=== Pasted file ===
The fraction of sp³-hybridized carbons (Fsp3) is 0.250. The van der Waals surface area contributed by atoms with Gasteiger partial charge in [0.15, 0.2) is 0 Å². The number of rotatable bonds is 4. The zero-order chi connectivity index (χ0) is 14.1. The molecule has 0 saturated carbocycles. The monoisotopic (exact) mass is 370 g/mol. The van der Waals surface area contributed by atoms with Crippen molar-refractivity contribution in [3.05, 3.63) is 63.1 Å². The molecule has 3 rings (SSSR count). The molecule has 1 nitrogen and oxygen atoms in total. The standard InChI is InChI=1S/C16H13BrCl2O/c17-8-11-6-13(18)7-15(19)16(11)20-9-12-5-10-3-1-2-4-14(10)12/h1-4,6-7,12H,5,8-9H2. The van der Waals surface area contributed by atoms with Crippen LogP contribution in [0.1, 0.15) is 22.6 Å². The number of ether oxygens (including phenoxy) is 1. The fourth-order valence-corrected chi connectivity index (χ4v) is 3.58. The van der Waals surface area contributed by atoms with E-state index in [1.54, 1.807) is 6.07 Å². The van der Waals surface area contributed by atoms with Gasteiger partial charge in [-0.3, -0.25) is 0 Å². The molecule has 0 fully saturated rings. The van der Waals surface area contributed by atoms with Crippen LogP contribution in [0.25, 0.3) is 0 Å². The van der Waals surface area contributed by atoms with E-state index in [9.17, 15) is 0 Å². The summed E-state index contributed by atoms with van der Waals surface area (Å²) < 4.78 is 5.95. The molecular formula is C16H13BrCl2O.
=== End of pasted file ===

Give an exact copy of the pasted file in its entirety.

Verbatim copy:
The fraction of sp³-hybridized carbons (Fsp3) is 0.250. The van der Waals surface area contributed by atoms with Gasteiger partial charge in [0.15, 0.2) is 0 Å². The number of rotatable bonds is 4. The zero-order chi connectivity index (χ0) is 14.1. The molecule has 0 saturated carbocycles. The monoisotopic (exact) mass is 370 g/mol. The van der Waals surface area contributed by atoms with Crippen molar-refractivity contribution in [3.05, 3.63) is 63.1 Å². The molecule has 3 rings (SSSR count). The molecule has 1 nitrogen and oxygen atoms in total. The standard InChI is InChI=1S/C16H13BrCl2O/c17-8-11-6-13(18)7-15(19)16(11)20-9-12-5-10-3-1-2-4-14(10)12/h1-4,6-7,12H,5,8-9H2. The van der Waals surface area contributed by atoms with Crippen LogP contribution in [0.1, 0.15) is 22.6 Å². The number of ether oxygens (including phenoxy) is 1. The fourth-order valence-corrected chi connectivity index (χ4v) is 3.58. The van der Waals surface area contributed by atoms with E-state index in [1.54, 1.807) is 6.07 Å². The van der Waals surface area contributed by atoms with Gasteiger partial charge in [-0.3, -0.25) is 0 Å². The molecule has 0 fully saturated rings. The van der Waals surface area contributed by atoms with Crippen LogP contribution in [0.25, 0.3) is 0 Å². The van der Waals surface area contributed by atoms with E-state index in [9.17, 15) is 0 Å². The summed E-state index contributed by atoms with van der Waals surface area (Å²) < 4.78 is 5.95. The molecular formula is C16H13BrCl2O.